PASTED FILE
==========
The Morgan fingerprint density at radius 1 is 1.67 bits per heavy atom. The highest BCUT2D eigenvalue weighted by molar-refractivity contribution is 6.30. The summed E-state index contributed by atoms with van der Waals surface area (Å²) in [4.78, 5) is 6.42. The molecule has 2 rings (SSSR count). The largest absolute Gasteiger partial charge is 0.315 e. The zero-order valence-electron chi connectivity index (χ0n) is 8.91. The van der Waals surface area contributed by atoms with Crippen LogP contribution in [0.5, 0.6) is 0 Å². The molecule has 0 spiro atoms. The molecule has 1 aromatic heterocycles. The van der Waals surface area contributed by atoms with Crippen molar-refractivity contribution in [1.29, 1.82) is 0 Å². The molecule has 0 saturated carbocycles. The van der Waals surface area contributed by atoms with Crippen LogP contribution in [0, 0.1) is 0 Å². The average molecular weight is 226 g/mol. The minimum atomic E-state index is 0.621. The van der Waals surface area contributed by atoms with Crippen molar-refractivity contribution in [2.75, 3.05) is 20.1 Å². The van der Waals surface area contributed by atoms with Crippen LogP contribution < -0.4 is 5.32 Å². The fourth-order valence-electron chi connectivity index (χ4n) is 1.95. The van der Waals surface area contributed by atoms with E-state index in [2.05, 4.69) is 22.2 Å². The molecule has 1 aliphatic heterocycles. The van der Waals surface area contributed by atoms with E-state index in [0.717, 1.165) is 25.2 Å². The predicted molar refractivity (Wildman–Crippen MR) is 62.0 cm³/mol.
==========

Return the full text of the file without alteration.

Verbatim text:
The Morgan fingerprint density at radius 1 is 1.67 bits per heavy atom. The highest BCUT2D eigenvalue weighted by molar-refractivity contribution is 6.30. The summed E-state index contributed by atoms with van der Waals surface area (Å²) in [4.78, 5) is 6.42. The molecule has 2 rings (SSSR count). The largest absolute Gasteiger partial charge is 0.315 e. The zero-order valence-electron chi connectivity index (χ0n) is 8.91. The van der Waals surface area contributed by atoms with Crippen LogP contribution in [0.5, 0.6) is 0 Å². The molecule has 0 spiro atoms. The molecule has 1 aromatic heterocycles. The van der Waals surface area contributed by atoms with Crippen molar-refractivity contribution in [1.29, 1.82) is 0 Å². The molecule has 0 saturated carbocycles. The van der Waals surface area contributed by atoms with Crippen LogP contribution in [0, 0.1) is 0 Å². The average molecular weight is 226 g/mol. The minimum atomic E-state index is 0.621. The van der Waals surface area contributed by atoms with Crippen molar-refractivity contribution in [2.75, 3.05) is 20.1 Å². The van der Waals surface area contributed by atoms with Crippen LogP contribution < -0.4 is 5.32 Å². The fourth-order valence-electron chi connectivity index (χ4n) is 1.95. The van der Waals surface area contributed by atoms with E-state index in [2.05, 4.69) is 22.2 Å². The molecule has 1 aliphatic heterocycles. The van der Waals surface area contributed by atoms with E-state index in [0.717, 1.165) is 25.2 Å². The predicted molar refractivity (Wildman–Crippen MR) is 62.0 cm³/mol.